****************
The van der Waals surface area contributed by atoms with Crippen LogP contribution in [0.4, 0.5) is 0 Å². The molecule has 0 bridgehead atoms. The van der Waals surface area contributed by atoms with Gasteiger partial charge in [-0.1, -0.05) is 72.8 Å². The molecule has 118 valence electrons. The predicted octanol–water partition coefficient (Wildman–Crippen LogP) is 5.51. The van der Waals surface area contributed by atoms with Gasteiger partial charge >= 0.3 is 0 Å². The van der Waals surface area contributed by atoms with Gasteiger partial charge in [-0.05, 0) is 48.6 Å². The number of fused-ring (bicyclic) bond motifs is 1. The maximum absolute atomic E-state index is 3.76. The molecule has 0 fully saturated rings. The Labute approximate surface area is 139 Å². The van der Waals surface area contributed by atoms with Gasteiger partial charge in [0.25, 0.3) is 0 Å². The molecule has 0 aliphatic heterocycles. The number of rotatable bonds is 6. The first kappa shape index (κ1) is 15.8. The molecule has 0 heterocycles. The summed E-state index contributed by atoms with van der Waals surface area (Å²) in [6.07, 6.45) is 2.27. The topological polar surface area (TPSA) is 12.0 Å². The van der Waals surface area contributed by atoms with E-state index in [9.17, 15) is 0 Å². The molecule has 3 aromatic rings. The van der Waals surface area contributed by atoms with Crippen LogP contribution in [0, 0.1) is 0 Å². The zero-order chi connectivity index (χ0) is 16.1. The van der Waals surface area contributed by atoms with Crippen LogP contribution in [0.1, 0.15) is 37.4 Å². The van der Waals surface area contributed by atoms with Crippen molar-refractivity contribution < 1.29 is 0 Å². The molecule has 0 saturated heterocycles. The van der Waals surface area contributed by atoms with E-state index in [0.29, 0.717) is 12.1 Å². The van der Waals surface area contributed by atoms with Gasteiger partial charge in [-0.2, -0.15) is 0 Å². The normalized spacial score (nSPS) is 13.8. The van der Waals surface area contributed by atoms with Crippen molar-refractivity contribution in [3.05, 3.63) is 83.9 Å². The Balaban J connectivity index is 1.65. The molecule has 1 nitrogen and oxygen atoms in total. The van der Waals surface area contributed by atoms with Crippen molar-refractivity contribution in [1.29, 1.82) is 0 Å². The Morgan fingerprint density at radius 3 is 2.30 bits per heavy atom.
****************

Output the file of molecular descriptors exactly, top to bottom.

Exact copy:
The van der Waals surface area contributed by atoms with Crippen LogP contribution in [0.4, 0.5) is 0 Å². The molecule has 0 bridgehead atoms. The van der Waals surface area contributed by atoms with Gasteiger partial charge in [-0.1, -0.05) is 72.8 Å². The molecule has 118 valence electrons. The predicted octanol–water partition coefficient (Wildman–Crippen LogP) is 5.51. The van der Waals surface area contributed by atoms with Gasteiger partial charge >= 0.3 is 0 Å². The van der Waals surface area contributed by atoms with Gasteiger partial charge in [-0.05, 0) is 48.6 Å². The number of fused-ring (bicyclic) bond motifs is 1. The maximum absolute atomic E-state index is 3.76. The molecule has 0 fully saturated rings. The Labute approximate surface area is 139 Å². The van der Waals surface area contributed by atoms with Gasteiger partial charge in [0.25, 0.3) is 0 Å². The molecule has 0 aliphatic heterocycles. The number of rotatable bonds is 6. The first kappa shape index (κ1) is 15.8. The molecule has 0 heterocycles. The summed E-state index contributed by atoms with van der Waals surface area (Å²) in [6.07, 6.45) is 2.27. The topological polar surface area (TPSA) is 12.0 Å². The van der Waals surface area contributed by atoms with E-state index in [9.17, 15) is 0 Å². The molecule has 3 aromatic rings. The van der Waals surface area contributed by atoms with Crippen LogP contribution in [0, 0.1) is 0 Å². The zero-order chi connectivity index (χ0) is 16.1. The van der Waals surface area contributed by atoms with Crippen LogP contribution in [0.1, 0.15) is 37.4 Å². The van der Waals surface area contributed by atoms with Crippen molar-refractivity contribution < 1.29 is 0 Å². The molecule has 0 saturated heterocycles. The van der Waals surface area contributed by atoms with E-state index in [0.29, 0.717) is 12.1 Å². The van der Waals surface area contributed by atoms with Gasteiger partial charge in [-0.2, -0.15) is 0 Å². The normalized spacial score (nSPS) is 13.8. The van der Waals surface area contributed by atoms with Crippen molar-refractivity contribution in [3.05, 3.63) is 83.9 Å². The Balaban J connectivity index is 1.65. The molecule has 1 nitrogen and oxygen atoms in total. The van der Waals surface area contributed by atoms with Crippen molar-refractivity contribution in [1.29, 1.82) is 0 Å². The Morgan fingerprint density at radius 3 is 2.30 bits per heavy atom.